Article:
Power in numbers
Our democratic foundation is based on treating minority rights equally to those of the majority. In trying to secure services in French for one’s citizens, the Commissioner’s Office is very often reminded that Francophones make up just 5% of the Ontario population. That statistic doesn’t account for many who choose to live and work in French. Nor does it include those who are actively trying to ensure the continuity of the rich Franco-Ontarian heritage by striving to be bilingual: Francophile. Like the term “Francophone,” “Francophile” can mean so many different things. In the context of this publication, a Francophile is a person who is “interested in French and in Canada’s French-speaking communities”. In many cases, the children have learned French and actively seek out French cultural activities, groups and products.
With that in mind, the Francophone and Francophile communities joining forces will help foster the growth of the Franco-Ontarian population. This partnership has already produced positive results. In fact, it is partly because of the tremendous support of the Francophile community, notably Canadian Parents for French, that the Legislative Assembly voted to amend the French Language Services Act and grant independence to this Office.
It will only benefit both communities to collaborate, since they share similar issues relating to all levels of education:
Student retention in secondary school:
• Only 36%18 of the original Grade 1 cohort in French Immersion (the best solution for achieving a higher level of French proficiency leading towards bilingualism) remain in the program by the time the students reach Grade 12.19 Faced with the prospect of selecting their postsecondary education and seeing few programs offered in French, especially in Central Southwestern Ontario, French Immersion students (and Francophone students alike) decide to study in English.
Lack of access to support and resources:
• Despite an ever-increasing demand for more immersion programming, school boards are slow to respond with solutions and quick to cite cost and the lack of qualified French teachers as hurdles preventing them from offering more French-language programming. Consequently, enrolling one’s child in French immersion is often a lottery-based system. Literally.
• Despite receiving grants from the Ministry of Education for providing French as a Second Language programming, school boards have complete discretion as to how they spend those grants, and what’s more, they are not required to report on how they do so.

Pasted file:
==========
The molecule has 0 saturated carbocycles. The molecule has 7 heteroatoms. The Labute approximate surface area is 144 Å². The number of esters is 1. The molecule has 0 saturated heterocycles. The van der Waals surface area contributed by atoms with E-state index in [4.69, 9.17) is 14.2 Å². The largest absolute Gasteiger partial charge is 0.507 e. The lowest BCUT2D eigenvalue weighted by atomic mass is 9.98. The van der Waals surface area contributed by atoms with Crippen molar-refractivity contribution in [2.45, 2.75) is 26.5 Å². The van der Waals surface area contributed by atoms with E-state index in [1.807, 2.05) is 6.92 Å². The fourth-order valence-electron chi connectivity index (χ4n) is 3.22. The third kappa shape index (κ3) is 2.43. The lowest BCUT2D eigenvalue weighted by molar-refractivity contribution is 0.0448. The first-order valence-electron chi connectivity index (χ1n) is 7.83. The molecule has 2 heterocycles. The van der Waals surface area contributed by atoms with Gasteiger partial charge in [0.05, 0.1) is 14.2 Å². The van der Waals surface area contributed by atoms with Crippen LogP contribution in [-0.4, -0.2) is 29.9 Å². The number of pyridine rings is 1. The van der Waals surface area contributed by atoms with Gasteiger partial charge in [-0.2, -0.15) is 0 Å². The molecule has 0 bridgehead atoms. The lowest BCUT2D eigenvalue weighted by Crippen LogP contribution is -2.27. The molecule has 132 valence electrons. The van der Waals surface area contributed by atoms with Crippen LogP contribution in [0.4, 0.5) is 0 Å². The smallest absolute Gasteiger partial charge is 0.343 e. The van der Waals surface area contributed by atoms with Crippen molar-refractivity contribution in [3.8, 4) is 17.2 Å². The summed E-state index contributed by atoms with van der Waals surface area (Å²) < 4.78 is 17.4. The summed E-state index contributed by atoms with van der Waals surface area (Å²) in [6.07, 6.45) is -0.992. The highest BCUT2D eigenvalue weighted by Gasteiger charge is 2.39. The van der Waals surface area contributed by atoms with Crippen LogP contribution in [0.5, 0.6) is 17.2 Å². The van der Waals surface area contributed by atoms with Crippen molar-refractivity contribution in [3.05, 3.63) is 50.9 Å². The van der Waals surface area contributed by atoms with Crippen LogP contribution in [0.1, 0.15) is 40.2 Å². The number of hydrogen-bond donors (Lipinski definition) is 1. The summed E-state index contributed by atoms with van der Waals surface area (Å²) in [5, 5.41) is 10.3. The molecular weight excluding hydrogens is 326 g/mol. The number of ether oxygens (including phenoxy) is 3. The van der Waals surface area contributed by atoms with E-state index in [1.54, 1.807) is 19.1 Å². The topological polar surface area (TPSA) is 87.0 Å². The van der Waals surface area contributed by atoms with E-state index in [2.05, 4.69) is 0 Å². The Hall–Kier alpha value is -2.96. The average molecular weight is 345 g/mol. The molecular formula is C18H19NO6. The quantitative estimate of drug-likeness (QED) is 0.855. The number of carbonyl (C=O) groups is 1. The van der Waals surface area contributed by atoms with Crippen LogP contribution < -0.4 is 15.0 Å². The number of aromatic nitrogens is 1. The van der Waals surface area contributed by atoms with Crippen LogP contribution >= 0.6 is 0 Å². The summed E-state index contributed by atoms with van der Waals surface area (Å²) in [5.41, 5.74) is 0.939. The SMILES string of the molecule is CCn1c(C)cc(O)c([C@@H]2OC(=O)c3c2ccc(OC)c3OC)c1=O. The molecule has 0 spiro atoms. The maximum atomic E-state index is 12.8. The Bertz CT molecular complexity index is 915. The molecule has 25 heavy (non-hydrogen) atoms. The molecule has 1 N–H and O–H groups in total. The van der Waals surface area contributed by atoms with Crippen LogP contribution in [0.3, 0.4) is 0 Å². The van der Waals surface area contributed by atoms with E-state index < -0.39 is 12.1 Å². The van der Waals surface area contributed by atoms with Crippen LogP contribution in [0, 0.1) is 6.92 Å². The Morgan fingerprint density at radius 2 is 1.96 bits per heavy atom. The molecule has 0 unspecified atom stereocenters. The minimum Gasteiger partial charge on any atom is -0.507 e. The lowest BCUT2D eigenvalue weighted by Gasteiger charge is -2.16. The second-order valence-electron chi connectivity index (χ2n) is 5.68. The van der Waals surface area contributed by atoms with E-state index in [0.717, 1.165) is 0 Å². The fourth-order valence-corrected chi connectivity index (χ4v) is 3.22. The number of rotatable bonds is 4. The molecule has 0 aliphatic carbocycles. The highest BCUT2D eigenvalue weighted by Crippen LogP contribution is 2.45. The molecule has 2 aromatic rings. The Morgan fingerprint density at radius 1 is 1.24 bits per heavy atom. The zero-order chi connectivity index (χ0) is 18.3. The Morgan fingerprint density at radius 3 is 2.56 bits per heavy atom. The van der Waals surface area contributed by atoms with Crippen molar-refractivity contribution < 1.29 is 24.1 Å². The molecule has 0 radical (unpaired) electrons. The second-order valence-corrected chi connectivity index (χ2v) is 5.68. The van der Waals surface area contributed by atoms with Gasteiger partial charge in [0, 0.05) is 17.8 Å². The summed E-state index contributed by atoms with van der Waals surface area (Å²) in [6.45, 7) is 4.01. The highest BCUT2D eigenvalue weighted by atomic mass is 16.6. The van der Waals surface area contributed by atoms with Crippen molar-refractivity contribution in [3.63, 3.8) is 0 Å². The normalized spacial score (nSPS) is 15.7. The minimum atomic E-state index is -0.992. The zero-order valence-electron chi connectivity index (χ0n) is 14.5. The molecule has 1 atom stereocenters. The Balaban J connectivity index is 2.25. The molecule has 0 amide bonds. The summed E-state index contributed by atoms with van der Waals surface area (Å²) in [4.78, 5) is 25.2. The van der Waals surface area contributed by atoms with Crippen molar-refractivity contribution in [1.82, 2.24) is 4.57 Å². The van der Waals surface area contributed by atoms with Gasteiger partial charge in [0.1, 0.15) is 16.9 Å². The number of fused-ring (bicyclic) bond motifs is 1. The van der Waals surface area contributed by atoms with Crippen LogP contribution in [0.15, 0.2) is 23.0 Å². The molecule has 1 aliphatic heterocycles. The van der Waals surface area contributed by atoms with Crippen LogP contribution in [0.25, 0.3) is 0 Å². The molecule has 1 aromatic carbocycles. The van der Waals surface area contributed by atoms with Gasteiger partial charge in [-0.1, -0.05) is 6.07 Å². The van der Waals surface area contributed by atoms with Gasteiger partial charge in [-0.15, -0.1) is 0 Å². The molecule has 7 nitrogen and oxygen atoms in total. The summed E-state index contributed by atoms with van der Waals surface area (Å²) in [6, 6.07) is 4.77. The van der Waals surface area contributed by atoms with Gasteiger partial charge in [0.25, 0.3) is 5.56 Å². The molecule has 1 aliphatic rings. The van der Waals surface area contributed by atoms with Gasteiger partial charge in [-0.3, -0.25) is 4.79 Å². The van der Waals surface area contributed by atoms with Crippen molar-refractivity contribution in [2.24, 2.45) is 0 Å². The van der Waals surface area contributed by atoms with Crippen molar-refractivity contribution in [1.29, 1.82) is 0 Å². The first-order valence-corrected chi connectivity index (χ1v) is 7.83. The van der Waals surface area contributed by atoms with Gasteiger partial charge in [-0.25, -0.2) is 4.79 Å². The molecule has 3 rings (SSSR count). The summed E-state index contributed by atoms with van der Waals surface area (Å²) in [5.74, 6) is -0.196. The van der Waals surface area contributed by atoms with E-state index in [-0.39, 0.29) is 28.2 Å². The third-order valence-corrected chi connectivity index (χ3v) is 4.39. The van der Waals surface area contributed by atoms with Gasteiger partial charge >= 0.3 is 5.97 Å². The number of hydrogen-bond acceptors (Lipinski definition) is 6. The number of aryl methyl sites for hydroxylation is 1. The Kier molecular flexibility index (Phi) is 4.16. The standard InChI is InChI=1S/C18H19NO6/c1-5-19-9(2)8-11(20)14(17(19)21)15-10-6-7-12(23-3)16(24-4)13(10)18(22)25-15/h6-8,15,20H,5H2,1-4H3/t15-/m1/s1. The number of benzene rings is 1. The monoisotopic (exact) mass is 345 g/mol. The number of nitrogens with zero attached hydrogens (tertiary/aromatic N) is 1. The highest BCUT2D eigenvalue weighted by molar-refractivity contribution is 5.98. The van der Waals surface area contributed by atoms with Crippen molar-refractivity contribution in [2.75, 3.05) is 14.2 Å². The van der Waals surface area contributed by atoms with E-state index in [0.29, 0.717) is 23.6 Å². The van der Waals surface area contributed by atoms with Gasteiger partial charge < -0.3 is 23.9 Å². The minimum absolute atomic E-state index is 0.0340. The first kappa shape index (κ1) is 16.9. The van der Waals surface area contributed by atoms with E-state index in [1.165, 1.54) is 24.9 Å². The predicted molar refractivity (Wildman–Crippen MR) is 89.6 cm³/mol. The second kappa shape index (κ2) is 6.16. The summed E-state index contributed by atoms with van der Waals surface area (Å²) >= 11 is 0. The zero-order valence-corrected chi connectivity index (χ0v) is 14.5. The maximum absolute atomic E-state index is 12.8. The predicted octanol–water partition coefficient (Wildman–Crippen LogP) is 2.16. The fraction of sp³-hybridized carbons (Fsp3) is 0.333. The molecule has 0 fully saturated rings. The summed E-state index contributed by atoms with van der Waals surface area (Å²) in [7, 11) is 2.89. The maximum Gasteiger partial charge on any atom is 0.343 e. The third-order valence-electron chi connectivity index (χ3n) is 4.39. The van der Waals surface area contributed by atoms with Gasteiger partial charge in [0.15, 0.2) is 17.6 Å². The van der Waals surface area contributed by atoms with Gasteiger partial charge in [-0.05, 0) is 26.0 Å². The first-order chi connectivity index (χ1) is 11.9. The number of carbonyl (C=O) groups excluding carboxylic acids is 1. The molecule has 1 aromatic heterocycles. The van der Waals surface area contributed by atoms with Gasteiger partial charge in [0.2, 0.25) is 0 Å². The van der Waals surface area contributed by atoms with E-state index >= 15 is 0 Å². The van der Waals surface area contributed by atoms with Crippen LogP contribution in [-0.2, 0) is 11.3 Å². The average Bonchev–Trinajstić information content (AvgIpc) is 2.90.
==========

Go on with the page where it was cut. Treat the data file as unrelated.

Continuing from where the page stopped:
• French as a Second Language programming in schools often does not receive the same support and resources as regular English programming, leaving teachers and families to shoulder the burden.
• Distance-enrolling one’s child in either a French-language school or French as a Second Language program usually involves additional commitment by the parents to commuting their child a greater distance. Free transportation (busing) to French Immersion programs is not provided by all school boards.
Lack of adequate statistics for tracking educational pathways:
• Although there are almost 165,000 immersion students in Ontario,20 the Ontario government does not collect data on their pathways to postsecondary education.
An increase in partnerships and collaboration between Francophones and Francophiles can only benefit all those seeking a solid education in French, whether it is in a French-language school or French as a Second Language program. In fact, the government outlined in its Action Plan that “in order to foster a closer connection between French and English speaking communities and to promote bilingualism in Ontario, French language education and French as a Second Language programs at the elementary, secondary and postsecondary levels are now overseen by the same Division”.21
The Commissioner would like to reiterate what he said in last year’s Annual Report: “now more than ever, it makes sense for Francophones and Francophiles to work together rather than in silos”.22 And he would like to add that there is only additional power to be gained by increasing the number of people working for the same cause.
18For more information: http://on.cpf.ca/wp-content/blogs.dir/1/files/State-of-FSL-Education-in-Ontario-August-20132.pdf (page consulted in May 2014).
19The drop-off rate is much higher for students enrolled in the less intensive Core and Extended French programs. It should be noted that all Ontario students are mandated to take “Core French” from Grades 4 to 9.
20For more information: http://on.cpf.ca/wp-content/blogs.dir/1/files/State-of-FSL-Education-in-Ontario-August-20132.pdf (page consulted in May 2014).
21Canada-Ontario Agreement on Minority Language Education and Second Language Instruction 2009-2010 to 2012-2013. Available online: http://www.pch.gc.ca.
22Office of the French Language Services Commissioner, A New Approach, Annual Report 2012–2013, Toronto, 2013.